Well in your own diagrams you reference a 450 watt PC, yet a PS4 and XboxOne both pull around 110 to 140 watts. A gaming pc does not pull ten times either of these systems, especially not a "typical" one. You've either purposefully altered the data or not taken the time to do the research. Luckily extreme-tech did - Ref:

A: You're mixing up some very important units here. We are discussing energy (Wh, not power W). Average utilization of gaming PCs and consoles are different (not to mention different levels of load for each mode of operation -- see article), and so energy use does not at all scale with nameplate power. Also, our methodology was to characterize typical equipment in the stock rather than random non-representative examples. The peer-reviewed literature indicates significantly less average power for consoles than your example. The energy (kWh) gap is even greater because national-average gaming PC use is 4.4h/d and average console is 2.2 (see cited literature in our article). Yes, there will certainly always be large variations around the means (cars, fridges, gaming PCs, you name it), but means need to be used for macro-level analyses.

By the way, we actually reviewed the NRDC report that you referenced, and it is flawed on the high side - see footnotes 1 and 15 in our paper. NRDC received pre-publication comments pointing out the problems and disregarded them.  There are much more careful studies in the literature.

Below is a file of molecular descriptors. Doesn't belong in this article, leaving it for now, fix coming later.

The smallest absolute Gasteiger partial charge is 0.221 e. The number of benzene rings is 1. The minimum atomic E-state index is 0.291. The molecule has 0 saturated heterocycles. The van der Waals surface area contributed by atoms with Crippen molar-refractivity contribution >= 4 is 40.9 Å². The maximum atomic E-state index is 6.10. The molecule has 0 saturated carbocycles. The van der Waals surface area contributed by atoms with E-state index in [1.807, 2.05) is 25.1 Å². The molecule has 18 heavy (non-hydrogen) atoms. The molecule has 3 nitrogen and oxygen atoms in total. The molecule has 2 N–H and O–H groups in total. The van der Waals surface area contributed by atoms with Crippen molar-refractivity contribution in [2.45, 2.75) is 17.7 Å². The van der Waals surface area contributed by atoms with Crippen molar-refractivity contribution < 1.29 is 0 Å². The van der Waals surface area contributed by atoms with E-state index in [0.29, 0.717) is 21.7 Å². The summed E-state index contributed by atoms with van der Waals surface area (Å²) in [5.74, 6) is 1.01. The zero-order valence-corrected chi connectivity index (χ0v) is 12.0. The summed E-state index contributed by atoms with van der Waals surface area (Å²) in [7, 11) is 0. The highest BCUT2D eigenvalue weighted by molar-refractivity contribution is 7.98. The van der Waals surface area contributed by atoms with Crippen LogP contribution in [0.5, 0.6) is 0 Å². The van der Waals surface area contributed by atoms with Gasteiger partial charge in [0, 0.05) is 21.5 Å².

If you want to look in a balanced way at reasons our analysis could yield lower (or higher) numbers, you need to also consider HVAC interactions (which we do not even treat in our analysis). For the US overall, waste heat in homes costs far more to remove with AC than it "saves" with heating. Yes, a user in Bangor Maine may not experience it this way, but a user in Phoenix very much will. Also, claims of 'beneficial' waste heat are ill-founded given the vastly higher efficacy of heat pumps than electric resistance (e.g., a gaming PC or strip heater), not to mention better distribution within the home.

Anyway, we're very clear in the piece that this is a scoping study, the first to look at this in any detail.  No doubt our numbers can be improved.  Let's talk about how to do that!

Q: That's fine, but at what cost?  You talk about building a PC using more efficient components. Is it even beneficial for a person using a 2 generation old graphics card to spend 200-300 dollars to save 10-50 dollars a year? I would say no.  Just buy the latest tech and you'll save energy.

A: This is not properly framed. No one recommends scrapping equipment that has remaining service life; at issue is the incremental cost of more and less efficient gear at the time of normal replacement (as well as no-cost operational fixes. 

In any case, one can't have an intelligent conversation about cost-benefit analysis until one knows the operating cost side of the equation.  That's what this study was about.